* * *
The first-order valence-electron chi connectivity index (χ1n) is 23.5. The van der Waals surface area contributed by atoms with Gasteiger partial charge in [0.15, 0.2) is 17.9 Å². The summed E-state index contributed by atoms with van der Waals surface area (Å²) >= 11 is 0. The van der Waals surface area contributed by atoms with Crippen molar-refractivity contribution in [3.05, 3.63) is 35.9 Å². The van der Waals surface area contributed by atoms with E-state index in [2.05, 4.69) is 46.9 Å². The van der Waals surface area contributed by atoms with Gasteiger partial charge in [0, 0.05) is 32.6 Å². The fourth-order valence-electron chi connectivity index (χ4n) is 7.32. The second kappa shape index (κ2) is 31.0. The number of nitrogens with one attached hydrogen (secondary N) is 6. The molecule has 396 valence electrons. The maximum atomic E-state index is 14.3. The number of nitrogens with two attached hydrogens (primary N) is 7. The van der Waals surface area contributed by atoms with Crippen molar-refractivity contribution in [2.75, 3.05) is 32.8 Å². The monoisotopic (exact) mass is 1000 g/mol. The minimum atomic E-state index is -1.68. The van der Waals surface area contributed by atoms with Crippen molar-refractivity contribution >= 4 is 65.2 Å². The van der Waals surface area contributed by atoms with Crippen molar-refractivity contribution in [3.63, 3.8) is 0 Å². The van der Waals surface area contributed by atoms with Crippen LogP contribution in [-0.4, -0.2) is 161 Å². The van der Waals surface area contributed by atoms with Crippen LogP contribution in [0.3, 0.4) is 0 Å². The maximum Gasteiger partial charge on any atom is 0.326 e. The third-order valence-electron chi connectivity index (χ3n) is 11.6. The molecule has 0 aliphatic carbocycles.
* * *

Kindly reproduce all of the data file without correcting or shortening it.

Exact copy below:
The first-order valence-electron chi connectivity index (χ1n) is 23.5. The van der Waals surface area contributed by atoms with Gasteiger partial charge in [0.15, 0.2) is 17.9 Å². The summed E-state index contributed by atoms with van der Waals surface area (Å²) >= 11 is 0. The van der Waals surface area contributed by atoms with Crippen molar-refractivity contribution in [3.05, 3.63) is 35.9 Å². The van der Waals surface area contributed by atoms with E-state index in [2.05, 4.69) is 46.9 Å². The van der Waals surface area contributed by atoms with Gasteiger partial charge in [0, 0.05) is 32.6 Å². The fourth-order valence-electron chi connectivity index (χ4n) is 7.32. The second kappa shape index (κ2) is 31.0. The number of nitrogens with one attached hydrogen (secondary N) is 6. The molecule has 396 valence electrons. The maximum atomic E-state index is 14.3. The number of nitrogens with two attached hydrogens (primary N) is 7. The van der Waals surface area contributed by atoms with Crippen molar-refractivity contribution in [2.75, 3.05) is 32.8 Å². The monoisotopic (exact) mass is 1000 g/mol. The minimum atomic E-state index is -1.68. The van der Waals surface area contributed by atoms with Crippen molar-refractivity contribution >= 4 is 65.2 Å². The van der Waals surface area contributed by atoms with Crippen molar-refractivity contribution in [3.63, 3.8) is 0 Å². The van der Waals surface area contributed by atoms with Crippen LogP contribution in [-0.4, -0.2) is 161 Å². The van der Waals surface area contributed by atoms with Crippen LogP contribution in [0.3, 0.4) is 0 Å². The maximum Gasteiger partial charge on any atom is 0.326 e. The third-order valence-electron chi connectivity index (χ3n) is 11.6. The molecule has 0 aliphatic carbocycles.